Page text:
Mergers and Merger Remedies in the EU

Mergers and Merger Remedies in the EU

Assessing the Consequences for Competition

Stephen Davies and Bruce Lyons

Headlines are made when the European Commission prohibits a merger, but this is actually very rare. Clearances subject to conditions (i.e. remedies) happen ten times as frequently, but have received far less attention in academic literature. This book provides an empirical assessment of the effectiveness of merger remedies, employing a novel simulation methodology based on formal economic theory. The authors were given unprecedented access to data available to case handlers, concerning a range of remedied mergers covering 21 markets. Using this they have adapted simple simulation techniques to appraise the competitive effects of these mergers and the impact of potential and actual remedies. Ex-ante results are then compared with ex-post impact to examine the actual effectiveness of remedies. The results provide a critique of both simple market share analysis and remedy design. This research thus contributes to economics research and practical merger policy.

Chapter 3: Classification of Merger Remedies

Stephen Davies and Bruce Lyons

Subjects: economics and finance, competition policy, industrial economics, law - academic, european law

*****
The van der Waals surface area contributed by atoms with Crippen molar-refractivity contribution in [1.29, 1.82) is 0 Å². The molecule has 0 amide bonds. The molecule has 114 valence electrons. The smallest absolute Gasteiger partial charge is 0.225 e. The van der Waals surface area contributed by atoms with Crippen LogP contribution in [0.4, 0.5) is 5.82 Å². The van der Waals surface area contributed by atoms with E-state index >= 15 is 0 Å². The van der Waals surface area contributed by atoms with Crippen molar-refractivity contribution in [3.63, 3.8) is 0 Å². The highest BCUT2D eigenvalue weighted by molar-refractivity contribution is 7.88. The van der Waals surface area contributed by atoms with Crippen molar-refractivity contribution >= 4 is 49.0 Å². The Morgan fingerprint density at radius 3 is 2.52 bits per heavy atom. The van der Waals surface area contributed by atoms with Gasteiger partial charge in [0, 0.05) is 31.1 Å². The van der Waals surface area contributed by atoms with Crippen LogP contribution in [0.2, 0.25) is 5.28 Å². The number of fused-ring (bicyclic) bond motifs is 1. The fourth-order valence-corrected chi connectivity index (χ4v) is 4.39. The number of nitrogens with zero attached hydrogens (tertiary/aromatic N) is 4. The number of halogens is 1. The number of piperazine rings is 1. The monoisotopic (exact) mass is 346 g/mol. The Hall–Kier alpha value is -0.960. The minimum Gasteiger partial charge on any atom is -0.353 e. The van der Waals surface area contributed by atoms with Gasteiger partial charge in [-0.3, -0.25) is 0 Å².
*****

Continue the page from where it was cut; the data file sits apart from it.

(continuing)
3. 3.0 Classification of merger remedies INTRODUCTION This chapter begins by summarizing the empirical classification of EC remedies, mainly into structural and behavioural, but also according to competitive concern. We go on to consider the value of this simple dichotomy and focus on two issues: the need to understand how any particular remedy affects competition in the market; and the details of remedy design as revealed by the clean break principle. 3.1 EMPIRICAL CLASSIFICATIONS OF REMEDIES The DG Competition study (2005) analysed in depth a sample of 40 of its merger decisions over the period 1996–2000. Because most European mergers involve more than one market, the number of markets in which remedies were applied was 96. The full population of its merger cases over these years involved 227 remedies. Although this is only a five-year subperiod, it includes disproportionately high shares of the full-period mergers and remedies, because of the intense activity in the late 1990s (see Figure 1.1). Table 3.1 lists the main types of remedy used. Broadly speaking, this taxonomy can be aligned with the structural/behavioural dichotomy: transferring a market position and exit from joint venture (JV), being divestment, are structural; granting access is behavioural; and long-term exclusive licences straddle the two, depending on the details of the agreement. ‘Transferring a market position’, or divestment in common parlance, is most frequent. The Commission says this is ‘aimed at re-creating the competitive strength of a business in the hands of a suitable purchaser who exercises...

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